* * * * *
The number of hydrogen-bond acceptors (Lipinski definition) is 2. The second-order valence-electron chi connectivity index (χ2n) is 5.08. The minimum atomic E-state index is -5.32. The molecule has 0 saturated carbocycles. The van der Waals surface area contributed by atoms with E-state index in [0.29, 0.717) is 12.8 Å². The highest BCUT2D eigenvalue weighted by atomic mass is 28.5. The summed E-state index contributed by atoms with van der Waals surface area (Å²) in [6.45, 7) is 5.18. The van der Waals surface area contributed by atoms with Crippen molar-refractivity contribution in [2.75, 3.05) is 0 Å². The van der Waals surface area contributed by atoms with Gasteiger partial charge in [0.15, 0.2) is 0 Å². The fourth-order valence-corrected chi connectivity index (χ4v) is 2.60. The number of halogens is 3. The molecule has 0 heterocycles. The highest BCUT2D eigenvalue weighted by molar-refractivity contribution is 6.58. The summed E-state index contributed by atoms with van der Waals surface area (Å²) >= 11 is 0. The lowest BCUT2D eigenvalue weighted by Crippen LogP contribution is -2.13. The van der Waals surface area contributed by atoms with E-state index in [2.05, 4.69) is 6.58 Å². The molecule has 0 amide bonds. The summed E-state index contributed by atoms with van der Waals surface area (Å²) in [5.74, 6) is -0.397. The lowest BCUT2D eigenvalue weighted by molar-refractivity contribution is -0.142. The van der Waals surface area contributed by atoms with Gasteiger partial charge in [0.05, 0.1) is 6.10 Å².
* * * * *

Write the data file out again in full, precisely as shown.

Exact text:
The number of hydrogen-bond acceptors (Lipinski definition) is 2. The second-order valence-electron chi connectivity index (χ2n) is 5.08. The minimum atomic E-state index is -5.32. The molecule has 0 saturated carbocycles. The van der Waals surface area contributed by atoms with E-state index in [0.29, 0.717) is 12.8 Å². The highest BCUT2D eigenvalue weighted by atomic mass is 28.5. The summed E-state index contributed by atoms with van der Waals surface area (Å²) in [6.45, 7) is 5.18. The van der Waals surface area contributed by atoms with Crippen molar-refractivity contribution in [2.75, 3.05) is 0 Å². The van der Waals surface area contributed by atoms with Gasteiger partial charge in [0.15, 0.2) is 0 Å². The fourth-order valence-corrected chi connectivity index (χ4v) is 2.60. The number of halogens is 3. The molecule has 0 heterocycles. The highest BCUT2D eigenvalue weighted by molar-refractivity contribution is 6.58. The summed E-state index contributed by atoms with van der Waals surface area (Å²) >= 11 is 0. The lowest BCUT2D eigenvalue weighted by Crippen LogP contribution is -2.13. The van der Waals surface area contributed by atoms with E-state index in [2.05, 4.69) is 6.58 Å². The molecule has 0 amide bonds. The summed E-state index contributed by atoms with van der Waals surface area (Å²) in [5.74, 6) is -0.397. The lowest BCUT2D eigenvalue weighted by molar-refractivity contribution is -0.142. The van der Waals surface area contributed by atoms with Gasteiger partial charge in [0.05, 0.1) is 6.10 Å².